Ukrainian officials admit privately they are caught somewhat in a quandary. They need Western military assistance and materiel—from anti-tank rockets to surface-to-air missiles—and they need the West to be strong, to stand up to Putin and to deter Russia from any kind of attack, limited or otherwise. But they don’t want to talk up the threat, wreck their economy and panic their people. It is a fine line they’re walking, several officials told VOA.

Western officials say they have to be ready for all eventualities and they don’t want to be caught wrong-footed, as they were in 2014 when Russia annexed Ukraine’s Crimean Peninsula. Russia then encouraged and assisted armed proxies to seize part of the Donbass in the wake of a popular uprising that toppled Ukrainian President Viktor Yanukovych, a Putin ally.  

That means, they say, reinforcing NATO’s military presence in eastern Europe, in neighboring NATO countries, and making sure everyone understands the stakes are high. “Putin is unpredictable and any gaps he sees he will jump through; any weakness, he will exploit,” a senior NATO official told VOA.

European Union Rallies Behind Lithuania in Trade Fight with China

By filing a formal complaint against China at the World Trade Organization this week, the European Union is throwing its weight into support for member state Lithuania in what is being cast as a test of the EU’s willingness to defend the interests of even its smallest members in the face of Chinese power and aggression.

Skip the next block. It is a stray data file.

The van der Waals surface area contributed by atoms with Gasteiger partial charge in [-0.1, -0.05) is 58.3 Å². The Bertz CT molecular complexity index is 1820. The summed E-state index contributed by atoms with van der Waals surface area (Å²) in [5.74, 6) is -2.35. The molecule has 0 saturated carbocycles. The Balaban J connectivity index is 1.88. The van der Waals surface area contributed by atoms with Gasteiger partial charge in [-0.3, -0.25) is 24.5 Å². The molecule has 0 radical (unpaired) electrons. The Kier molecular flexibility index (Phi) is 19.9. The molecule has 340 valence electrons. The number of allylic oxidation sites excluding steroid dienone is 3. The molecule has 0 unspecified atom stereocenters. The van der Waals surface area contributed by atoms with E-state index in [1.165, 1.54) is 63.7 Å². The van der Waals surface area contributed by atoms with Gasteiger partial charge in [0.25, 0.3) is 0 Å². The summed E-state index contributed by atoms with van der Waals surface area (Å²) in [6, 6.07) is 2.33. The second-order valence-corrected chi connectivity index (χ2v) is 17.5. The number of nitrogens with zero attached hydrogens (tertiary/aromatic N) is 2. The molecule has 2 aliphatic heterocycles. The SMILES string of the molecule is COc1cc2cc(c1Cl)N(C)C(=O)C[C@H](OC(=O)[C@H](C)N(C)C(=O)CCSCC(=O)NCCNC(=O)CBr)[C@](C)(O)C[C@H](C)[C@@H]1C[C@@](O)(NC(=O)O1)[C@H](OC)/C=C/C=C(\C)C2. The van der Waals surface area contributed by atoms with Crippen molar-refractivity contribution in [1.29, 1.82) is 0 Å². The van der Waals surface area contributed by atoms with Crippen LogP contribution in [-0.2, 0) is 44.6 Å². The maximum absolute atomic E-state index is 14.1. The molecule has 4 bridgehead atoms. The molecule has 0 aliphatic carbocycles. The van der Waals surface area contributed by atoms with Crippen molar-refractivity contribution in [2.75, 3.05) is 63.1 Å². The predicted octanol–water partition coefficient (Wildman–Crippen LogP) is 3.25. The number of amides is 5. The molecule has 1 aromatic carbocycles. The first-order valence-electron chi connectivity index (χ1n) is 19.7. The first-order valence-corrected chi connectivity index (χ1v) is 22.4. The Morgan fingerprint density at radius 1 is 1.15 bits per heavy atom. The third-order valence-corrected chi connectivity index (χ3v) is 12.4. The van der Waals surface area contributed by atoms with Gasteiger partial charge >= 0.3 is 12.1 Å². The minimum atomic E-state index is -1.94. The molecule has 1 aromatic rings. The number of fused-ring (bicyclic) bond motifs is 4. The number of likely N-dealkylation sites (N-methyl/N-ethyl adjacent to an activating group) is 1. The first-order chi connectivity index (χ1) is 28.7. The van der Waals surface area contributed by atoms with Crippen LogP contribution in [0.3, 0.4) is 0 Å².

The complaint, which seeks a ruling from the WTO, alleges that China has violated the trade body’s rules by carrying out against Lithuania coercive actions that also interfered with the EU’s all-member-inclusive single market and supply chain.

China’s actions are widely seen as intending to punish the Baltic country of 2.8 million people for leaving the 17+1, a regional group Beijing established, and agreeing to host in its capital a Taiwanese representative office bearing the name “Taiwanese Representative Office in Lithuania” rather than “Taipei Representative Office,” as such offices are titled elsewhere.

“Over the past weeks, the European Commission has built up evidence of … a refusal to clear Lithuanian goods through customs, rejection of import applications from Lithuania, and pressuring EU companies operating out of other EU Member States to remove Lithuanian inputs from their supply chains when exporting to China,” the EU said in a statement Thursday, adding that China’s actions “appear to be discriminatory and illegal under WTO rules.”